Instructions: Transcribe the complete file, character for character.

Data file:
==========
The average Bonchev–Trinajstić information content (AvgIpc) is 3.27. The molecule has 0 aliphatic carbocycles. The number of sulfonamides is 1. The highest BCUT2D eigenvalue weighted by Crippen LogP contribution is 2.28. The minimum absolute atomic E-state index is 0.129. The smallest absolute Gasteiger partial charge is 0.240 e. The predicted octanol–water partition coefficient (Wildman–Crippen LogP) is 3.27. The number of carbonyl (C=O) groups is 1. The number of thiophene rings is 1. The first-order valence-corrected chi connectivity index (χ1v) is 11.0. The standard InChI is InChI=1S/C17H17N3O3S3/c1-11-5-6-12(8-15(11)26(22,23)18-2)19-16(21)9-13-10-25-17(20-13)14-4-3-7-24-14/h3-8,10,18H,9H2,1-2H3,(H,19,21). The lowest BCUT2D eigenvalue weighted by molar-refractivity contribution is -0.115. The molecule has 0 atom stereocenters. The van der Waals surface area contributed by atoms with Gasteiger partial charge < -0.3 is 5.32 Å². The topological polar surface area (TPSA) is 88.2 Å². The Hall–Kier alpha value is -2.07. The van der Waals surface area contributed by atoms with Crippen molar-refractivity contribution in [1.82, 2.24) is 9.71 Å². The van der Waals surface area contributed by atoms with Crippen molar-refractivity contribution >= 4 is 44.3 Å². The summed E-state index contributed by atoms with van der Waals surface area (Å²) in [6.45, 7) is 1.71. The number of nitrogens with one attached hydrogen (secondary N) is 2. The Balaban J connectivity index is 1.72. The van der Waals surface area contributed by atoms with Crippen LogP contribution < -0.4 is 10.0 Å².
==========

The average Bonchev–Trinajstić information content (AvgIpc) is 3.27. The molecule has 0 aliphatic carbocycles. The number of sulfonamides is 1. The highest BCUT2D eigenvalue weighted by Crippen LogP contribution is 2.28. The minimum absolute atomic E-state index is 0.129. The smallest absolute Gasteiger partial charge is 0.240 e. The predicted octanol–water partition coefficient (Wildman–Crippen LogP) is 3.27. The number of carbonyl (C=O) groups is 1. The number of thiophene rings is 1. The first-order valence-corrected chi connectivity index (χ1v) is 11.0. The standard InChI is InChI=1S/C17H17N3O3S3/c1-11-5-6-12(8-15(11)26(22,23)18-2)19-16(21)9-13-10-25-17(20-13)14-4-3-7-24-14/h3-8,10,18H,9H2,1-2H3,(H,19,21). The lowest BCUT2D eigenvalue weighted by molar-refractivity contribution is -0.115. The molecule has 0 atom stereocenters. The van der Waals surface area contributed by atoms with Gasteiger partial charge < -0.3 is 5.32 Å². The topological polar surface area (TPSA) is 88.2 Å². The Hall–Kier alpha value is -2.07. The van der Waals surface area contributed by atoms with Crippen molar-refractivity contribution in [1.82, 2.24) is 9.71 Å². The van der Waals surface area contributed by atoms with Crippen molar-refractivity contribution >= 4 is 44.3 Å². The summed E-state index contributed by atoms with van der Waals surface area (Å²) in [6.45, 7) is 1.71. The number of nitrogens with one attached hydrogen (secondary N) is 2. The Balaban J connectivity index is 1.72. The van der Waals surface area contributed by atoms with Crippen LogP contribution < -0.4 is 10.0 Å².